Figure 3
figure 3

Swarm characteristics and male competitiveness in three wild populations (Experiment 3). (A) Mean swarm height in each population and in mixed swarms; (B) Mean number of mating pairs produced in both pure and mixed swarms with females of the three populations; (C) Observation of assortative mating through the mean number of mating pairs obtained in mixed swarms with females of each population. SE: standard errors. Different letters above bars show statistical significance for multiple comparisons at P < 0.05.

A total of 965 mating pairs were collected from the tested mating combinations. There was a significant interaction between swarm type and female origin on the number of mating pairs (\(\chi_{2}^{2}\) = 9.9, P = 0.007; Fig. 3B). More mating pairs with females from Kongoussi and Soumousso were collected from mixed swarms, whereas similar numbers of mating pairs were collected from both mixed and pure swarms with females from Bama. Both swarm size and the interaction between swarm size and swarm type had no effect of the number of mating pairs (\(\chi_{1}^{2}\) = 0.17, P = 0.7 and \(\chi_{1}^{2}\) = 1.5, P = 0.2, respectively). In mixed swarms, mating between males and females from the same origin were more likely than between two different origins (\(\chi_{1}^{2}\) = 52, P < 0.001; Fig. 3C). However, the following factors had no effect on the number of mating pairs: female origin; swarm size; interaction between swarm size and mating choice; interaction between mating choice and female origin (\(\chi_{1}^{2}\) = 4.4, P = 0.1; \(\chi_{1}^{2}\) = 1.6, P = 0.2; \(\chi_{1}^{2}\) = 0.67, P = 0.4; \(\chi_{1}^{2}\) = 3.3, P = 0.2, respectively).

An average insemination rate of 96.26% was found. Despite assortative mating within mixed swarms, there was no evidence of difference in insemination rates (swarm type*mating pair identity \(\chi_{2}^{2}\) = 1.1, P = 0.5; swarm type: \(\chi_{1}^{2}\) = 0.7, P = 0.4; mating pair identity: \(\chi_{8}^{2}\) = 7, P = 0.5).


This study assessed the effects of colonization and locale adaptation on An. coluzzii mosquito swarming behaviour, mating compability, competitiveness between laboratory-reared and wild populations, and three different wild popualtions. The results showed that colonization negatively infuenced the mating competitiveness and females were more likely to mate with males of their own population of origin, be it wild or colonised. This suggested that local adaptation affected mate choice.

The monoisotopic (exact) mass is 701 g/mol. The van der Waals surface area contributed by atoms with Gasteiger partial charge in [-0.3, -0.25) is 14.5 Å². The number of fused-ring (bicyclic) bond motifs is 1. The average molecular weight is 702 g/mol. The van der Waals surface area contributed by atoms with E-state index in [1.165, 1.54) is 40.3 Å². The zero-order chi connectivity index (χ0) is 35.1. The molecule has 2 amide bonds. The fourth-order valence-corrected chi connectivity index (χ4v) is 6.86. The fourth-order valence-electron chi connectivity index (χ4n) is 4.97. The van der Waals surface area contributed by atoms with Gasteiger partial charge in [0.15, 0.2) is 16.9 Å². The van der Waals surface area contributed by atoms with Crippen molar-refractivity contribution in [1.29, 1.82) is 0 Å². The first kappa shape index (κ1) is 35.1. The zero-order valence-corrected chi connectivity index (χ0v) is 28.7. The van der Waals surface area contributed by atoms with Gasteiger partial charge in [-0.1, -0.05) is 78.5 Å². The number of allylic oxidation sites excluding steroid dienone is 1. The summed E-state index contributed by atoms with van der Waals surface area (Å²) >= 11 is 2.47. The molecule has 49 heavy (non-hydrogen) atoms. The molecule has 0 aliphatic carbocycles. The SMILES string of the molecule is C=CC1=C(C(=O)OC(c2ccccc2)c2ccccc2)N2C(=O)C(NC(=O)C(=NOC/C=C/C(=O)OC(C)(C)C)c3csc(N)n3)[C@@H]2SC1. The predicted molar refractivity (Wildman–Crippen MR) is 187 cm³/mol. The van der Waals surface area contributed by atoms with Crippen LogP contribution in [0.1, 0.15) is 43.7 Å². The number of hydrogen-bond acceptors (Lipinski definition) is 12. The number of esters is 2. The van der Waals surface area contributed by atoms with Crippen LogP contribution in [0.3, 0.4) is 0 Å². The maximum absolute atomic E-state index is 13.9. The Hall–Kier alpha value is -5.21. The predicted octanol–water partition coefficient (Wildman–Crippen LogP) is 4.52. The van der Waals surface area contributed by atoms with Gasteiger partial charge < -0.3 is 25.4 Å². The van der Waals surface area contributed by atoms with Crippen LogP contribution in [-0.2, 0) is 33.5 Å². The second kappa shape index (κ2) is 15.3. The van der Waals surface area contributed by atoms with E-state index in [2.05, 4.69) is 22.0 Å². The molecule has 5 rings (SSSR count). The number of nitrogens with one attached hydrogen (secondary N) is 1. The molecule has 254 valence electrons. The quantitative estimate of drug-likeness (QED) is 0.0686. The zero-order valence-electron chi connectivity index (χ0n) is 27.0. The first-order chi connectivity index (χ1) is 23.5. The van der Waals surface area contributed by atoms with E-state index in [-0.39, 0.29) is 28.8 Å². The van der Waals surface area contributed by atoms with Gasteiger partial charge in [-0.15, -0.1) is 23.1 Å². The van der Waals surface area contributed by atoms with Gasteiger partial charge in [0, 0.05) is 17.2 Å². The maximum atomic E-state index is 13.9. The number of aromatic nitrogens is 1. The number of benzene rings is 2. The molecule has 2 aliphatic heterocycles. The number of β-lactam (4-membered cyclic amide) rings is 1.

Previous studies reported that colonisation affects mosquito swarming behaviour10,26,28 and showed that behaviours of wild populations can be lost under laboratory conditions because colonized individuals are not subject to the same challenges as those in the field24,29. The success of sterile insect technique relies primarily on male mosquitoes produced in a laboratory or rearing factory, after their release onto the wild, being able to survive, locate a swarming spot and compete with wild males for wild females. The results of this study show that the conditions in which mosquitoes were reared in the laboratory affected some swarm characteristics and male mating abilities. Indeed, laboratory males swarmed at about 17 cm higher than wild males. Previous studies have shown that An. coluzzii males swarm at ~ 200 cm above the ground in the field30, and that field An. coluzzii swarmed between 120 and150 cm in our semi-field setup31. Swarm height potentially plays an important role in the mating biology of Anopheles mosquitoes. In the absence of males, females display the same swarming behaviour as their respective males flying at the same location and at the same height31. Therefore, we can hypothesize that if the difference in male and female swarm heights is too large, the chance of their meeting each other could be reduced. In this study the height at which the male density was the highest (the centroid) was measured, but did not take into account the total vertical amplitude occupied by the swarm. Poda et al. (2019) described that, in semi-field cages, the amplitude of height of An. coluzzii male swarms was distributed between 50 and 200 cm (with mean minimal and maximal heights of 107 and 176 cm, respectively). Consequently, the 17 cm difference between wild and laboratory swarm centroids was probably not biologically relevant and wild females would probably still encounter laboratory males with similar frequencies. Nevertheless, it was observed that laboratory males were less efficient at mating with females in the swarms (lower number of couples). However, they inseminated a higher rate of wild females than wild males. These results suggest that laboratory males have undergone rapid and profound changes to adapt to laboratory mating conditions, which are generally confined spaces, high densities, 1:1 sexual ratios and matings without swarm formation. These conditions are very different from or even opposite to the natural mating conditions. Therefore, adapting to these mating conditions means being less able to mate in natural conditions. Evidence of adaptation to laboratory conditions has been observed in An. coluzzii strains (KIL strain) which have been laboratory reared for more than 35 years32. In this case, KIL males were capable of inseminating more females per night than wild type males in laboratory conditions. Moreover, other studies have also shown that body size and inbreeding could affect male An. coluzzii reproduction32,33. Unfortunately, there was no measurement of mosquito size to check for any correlation with mosquito origin and/or mating ability. This can be considered as a limitation of the study that could be further investigated. In addition, mosquito colonies continuously lose genetic variation over time32. Such changes in genetic composition of laboratory colonized populations are also often accompanied by appearance of undesired phenotypic13 and behavioural traits, such as poor mating ability34,35. Therefore, these results suggest that colonisation may affect swarming behaviour, but laboratory males are still able to mate with and inseminate wild females.